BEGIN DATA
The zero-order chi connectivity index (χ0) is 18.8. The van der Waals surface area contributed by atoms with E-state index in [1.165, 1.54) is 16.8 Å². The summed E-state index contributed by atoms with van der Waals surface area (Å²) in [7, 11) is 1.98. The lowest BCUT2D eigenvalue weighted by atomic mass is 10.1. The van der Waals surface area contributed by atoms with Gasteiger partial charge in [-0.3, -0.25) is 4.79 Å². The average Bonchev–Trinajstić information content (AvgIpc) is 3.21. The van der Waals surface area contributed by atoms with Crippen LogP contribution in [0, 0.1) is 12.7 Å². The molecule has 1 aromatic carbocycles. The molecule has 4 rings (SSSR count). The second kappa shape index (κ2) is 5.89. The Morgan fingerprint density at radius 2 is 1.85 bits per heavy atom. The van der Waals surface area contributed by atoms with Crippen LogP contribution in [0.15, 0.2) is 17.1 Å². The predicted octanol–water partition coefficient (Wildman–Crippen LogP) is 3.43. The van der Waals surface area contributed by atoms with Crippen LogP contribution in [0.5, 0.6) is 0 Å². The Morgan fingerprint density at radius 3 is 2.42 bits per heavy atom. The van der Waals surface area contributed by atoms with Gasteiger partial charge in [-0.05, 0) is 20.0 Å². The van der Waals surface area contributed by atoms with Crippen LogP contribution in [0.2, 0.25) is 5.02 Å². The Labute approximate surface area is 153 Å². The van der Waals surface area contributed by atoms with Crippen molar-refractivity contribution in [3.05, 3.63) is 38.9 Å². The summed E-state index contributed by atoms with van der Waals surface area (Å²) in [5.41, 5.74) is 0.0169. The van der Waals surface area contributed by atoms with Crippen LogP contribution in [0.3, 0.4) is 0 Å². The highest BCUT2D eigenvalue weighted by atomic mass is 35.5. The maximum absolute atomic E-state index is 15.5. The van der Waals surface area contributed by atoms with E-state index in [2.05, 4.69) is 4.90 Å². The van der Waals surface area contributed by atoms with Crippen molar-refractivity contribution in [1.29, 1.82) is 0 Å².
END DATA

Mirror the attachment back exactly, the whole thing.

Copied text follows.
The zero-order chi connectivity index (χ0) is 18.8. The van der Waals surface area contributed by atoms with E-state index in [1.165, 1.54) is 16.8 Å². The summed E-state index contributed by atoms with van der Waals surface area (Å²) in [7, 11) is 1.98. The lowest BCUT2D eigenvalue weighted by atomic mass is 10.1. The van der Waals surface area contributed by atoms with Gasteiger partial charge in [-0.3, -0.25) is 4.79 Å². The average Bonchev–Trinajstić information content (AvgIpc) is 3.21. The van der Waals surface area contributed by atoms with Crippen LogP contribution in [0, 0.1) is 12.7 Å². The molecule has 1 aromatic carbocycles. The molecule has 4 rings (SSSR count). The second kappa shape index (κ2) is 5.89. The Morgan fingerprint density at radius 2 is 1.85 bits per heavy atom. The van der Waals surface area contributed by atoms with Crippen LogP contribution in [0.15, 0.2) is 17.1 Å². The predicted octanol–water partition coefficient (Wildman–Crippen LogP) is 3.43. The van der Waals surface area contributed by atoms with Crippen LogP contribution in [0.5, 0.6) is 0 Å². The Morgan fingerprint density at radius 3 is 2.42 bits per heavy atom. The van der Waals surface area contributed by atoms with Gasteiger partial charge in [-0.05, 0) is 20.0 Å². The van der Waals surface area contributed by atoms with Crippen LogP contribution in [0.2, 0.25) is 5.02 Å². The Labute approximate surface area is 153 Å². The van der Waals surface area contributed by atoms with Crippen molar-refractivity contribution in [3.05, 3.63) is 38.9 Å². The summed E-state index contributed by atoms with van der Waals surface area (Å²) in [5.41, 5.74) is 0.0169. The van der Waals surface area contributed by atoms with Crippen LogP contribution in [0.3, 0.4) is 0 Å². The highest BCUT2D eigenvalue weighted by atomic mass is 35.5. The maximum absolute atomic E-state index is 15.5. The van der Waals surface area contributed by atoms with E-state index in [2.05, 4.69) is 4.90 Å². The van der Waals surface area contributed by atoms with Crippen molar-refractivity contribution in [1.29, 1.82) is 0 Å².